Our next new film is all about a different kind of hot chick; played in this case by one Rob Schneider. Inconceivably enough, the Saturday Night Live alum’s films have always been solid box office performers, drawing plenty of fans both to the theater and the video stores. In December of 1999, his Deuce Bigalow: Male Gigolo surprised box office prognosticators by pulling together an opening weekend total of $12.2 million before going on to tally $65.5 million in total domestic receipts. By the time The Animal came out, forecasters were still discounting the comedian, never taking into account that Deuce Bigalow was a favorite at rental stores, taking in an impressive $75 million additional revenue. The result? The Animal wound up with an almost $20 million debut weekend, though its final results were somewhat disappointing as it could only finish with $56 million.

His appeal may be mysterious, but The Hot Chick appeals to a much wider demographic than the first two pictures. While Deuce and The Animal primarily targeted young men, The Hot Chick is geared toward their female counterparts as well. This new release also looks a lot better than the first two movies, and Touchstone has done a fine job of hitting the audience with trailers that started running as far back as October. Since The Animal opened in the month of June (when movies have a tendency to attract bigger audiences early), The Hot Chick probably won’t quite attain the same lofty heights this weekend, but should still be able to manage $14.5 million from 2,217 theaters.

Drumline is the final film that will hit wide release this weekend, and if any movie is lacking respect from forecasters, this is it. The title describes exactly what the film is about; a drumline from a show-style marching band at a Southern university. It bears noting that not only do these particular bands attract huge audiences at competitions, but they also merit television coverage due to their popularity. Along with that X-factor, the trailers and commercials that have run for the film are terrific and hit both their direct target audience along with any red-blooded American male who enjoys watching cheerleaders with pom-poms and short skirts. In this case, the girls aren’t cheerleaders, but instead the dancers who accompany the music of their respective bands. There hasn’t really ever been a film like it before, so it’s difficult to draw good comparisons (though a lot of people are noting a definite “Bring It On” feel). It may be the odd man out, but my gut tells me Drumline is going to provide a bit of a shock when estimates come out on Sunday. Look for healthy per-screen averages from 1,836 venues to help this movie march its way to about $11 million this weekend.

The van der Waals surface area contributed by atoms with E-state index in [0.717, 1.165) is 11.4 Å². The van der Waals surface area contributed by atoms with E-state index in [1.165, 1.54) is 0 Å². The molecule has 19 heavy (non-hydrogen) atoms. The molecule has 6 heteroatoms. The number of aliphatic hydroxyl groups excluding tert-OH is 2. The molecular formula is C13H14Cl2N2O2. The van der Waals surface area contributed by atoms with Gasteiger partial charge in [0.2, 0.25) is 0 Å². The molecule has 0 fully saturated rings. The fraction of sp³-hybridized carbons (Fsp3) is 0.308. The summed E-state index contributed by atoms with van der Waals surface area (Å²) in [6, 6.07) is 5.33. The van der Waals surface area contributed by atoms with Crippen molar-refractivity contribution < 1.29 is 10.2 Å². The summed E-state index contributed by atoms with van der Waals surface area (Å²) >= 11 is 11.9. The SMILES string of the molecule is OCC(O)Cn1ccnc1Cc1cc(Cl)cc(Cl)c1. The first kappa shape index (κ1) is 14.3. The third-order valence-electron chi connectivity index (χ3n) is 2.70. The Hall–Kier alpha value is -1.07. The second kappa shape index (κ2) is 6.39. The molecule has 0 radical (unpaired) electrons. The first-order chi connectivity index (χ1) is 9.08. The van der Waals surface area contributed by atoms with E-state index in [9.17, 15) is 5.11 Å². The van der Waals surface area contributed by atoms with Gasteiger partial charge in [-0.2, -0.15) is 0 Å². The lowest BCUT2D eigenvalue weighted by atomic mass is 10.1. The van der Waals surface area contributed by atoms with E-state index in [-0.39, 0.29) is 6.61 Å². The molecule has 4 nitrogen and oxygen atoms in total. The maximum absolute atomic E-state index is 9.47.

Looking to make waves in awards discussions are three films that hit limited release this weekend, one of which looks to be Academy catnip thanks to the critically lauded performance of Jack Nicholson. About Schmidt tells the story of a retired insurance man who realizes he wasted his own life while trying to interfere in his daughter’s affairs. Nicholson is almost a certain lock for a Best Actor nomination at this point if reviews and insider comments are to be believed. This film has excellent long-term prospects as audiences enjoy seeing the actor in these neuroses-filled roles (see: As Good As It Gets). About Schmidt will see moderately wide release in January and should be a factor at the box office by the time it’s all said and done.

Other limited releases include Evelyn, starring James Bond himself, Pierce Brosnan, along with Intacto (starring Max von Sydow), The Jimmy Show (with Frank Whaley and Ethan Hawke), and Morvern Callar, which may draw some awards-type notice for Samantha Morton. Opening for a one-week Academy Award qualifying release is The Guys, which stars Sigourney Weaver and Anthony LaPaglia in a film about emotions and heroism in the wake of the tragedies of 9/11.

Forecast: Weekend of December 13-15, 2002
Number of Sites
Change in Sites from Last
Estimated Gross ($)
Star Trek: Nemesis
Maid in Manhattan
The Hot Chick
Die Another Day
Harry Potter and the Chamber of Secrets
Analyze That
No change
The Santa Clause 2
Treasure Planet
Adam Sandler's 8 Crazy Nights